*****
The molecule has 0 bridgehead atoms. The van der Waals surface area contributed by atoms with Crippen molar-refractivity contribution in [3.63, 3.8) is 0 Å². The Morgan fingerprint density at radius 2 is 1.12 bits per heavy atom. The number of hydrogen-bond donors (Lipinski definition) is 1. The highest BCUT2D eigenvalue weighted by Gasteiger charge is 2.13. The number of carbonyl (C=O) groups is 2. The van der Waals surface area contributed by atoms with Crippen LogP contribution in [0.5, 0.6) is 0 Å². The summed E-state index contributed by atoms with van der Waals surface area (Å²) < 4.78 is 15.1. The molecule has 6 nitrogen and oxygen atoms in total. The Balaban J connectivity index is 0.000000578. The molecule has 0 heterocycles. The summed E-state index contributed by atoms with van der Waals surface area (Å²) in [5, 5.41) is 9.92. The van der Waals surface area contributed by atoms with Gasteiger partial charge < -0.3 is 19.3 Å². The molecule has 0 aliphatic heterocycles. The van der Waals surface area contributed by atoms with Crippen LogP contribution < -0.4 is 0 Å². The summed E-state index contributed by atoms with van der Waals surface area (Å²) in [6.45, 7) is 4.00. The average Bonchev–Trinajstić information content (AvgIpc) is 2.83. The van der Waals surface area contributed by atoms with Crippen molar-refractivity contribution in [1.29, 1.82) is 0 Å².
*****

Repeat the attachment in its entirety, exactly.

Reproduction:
The molecule has 0 bridgehead atoms. The van der Waals surface area contributed by atoms with Crippen molar-refractivity contribution in [3.63, 3.8) is 0 Å². The Morgan fingerprint density at radius 2 is 1.12 bits per heavy atom. The number of hydrogen-bond donors (Lipinski definition) is 1. The highest BCUT2D eigenvalue weighted by Gasteiger charge is 2.13. The number of carbonyl (C=O) groups is 2. The van der Waals surface area contributed by atoms with Crippen LogP contribution in [0.5, 0.6) is 0 Å². The summed E-state index contributed by atoms with van der Waals surface area (Å²) < 4.78 is 15.1. The molecule has 6 nitrogen and oxygen atoms in total. The Balaban J connectivity index is 0.000000578. The molecule has 0 heterocycles. The summed E-state index contributed by atoms with van der Waals surface area (Å²) in [5, 5.41) is 9.92. The van der Waals surface area contributed by atoms with Gasteiger partial charge < -0.3 is 19.3 Å². The molecule has 0 aliphatic heterocycles. The van der Waals surface area contributed by atoms with Crippen LogP contribution < -0.4 is 0 Å². The summed E-state index contributed by atoms with van der Waals surface area (Å²) in [6.45, 7) is 4.00. The average Bonchev–Trinajstić information content (AvgIpc) is 2.83. The van der Waals surface area contributed by atoms with Crippen molar-refractivity contribution in [1.29, 1.82) is 0 Å².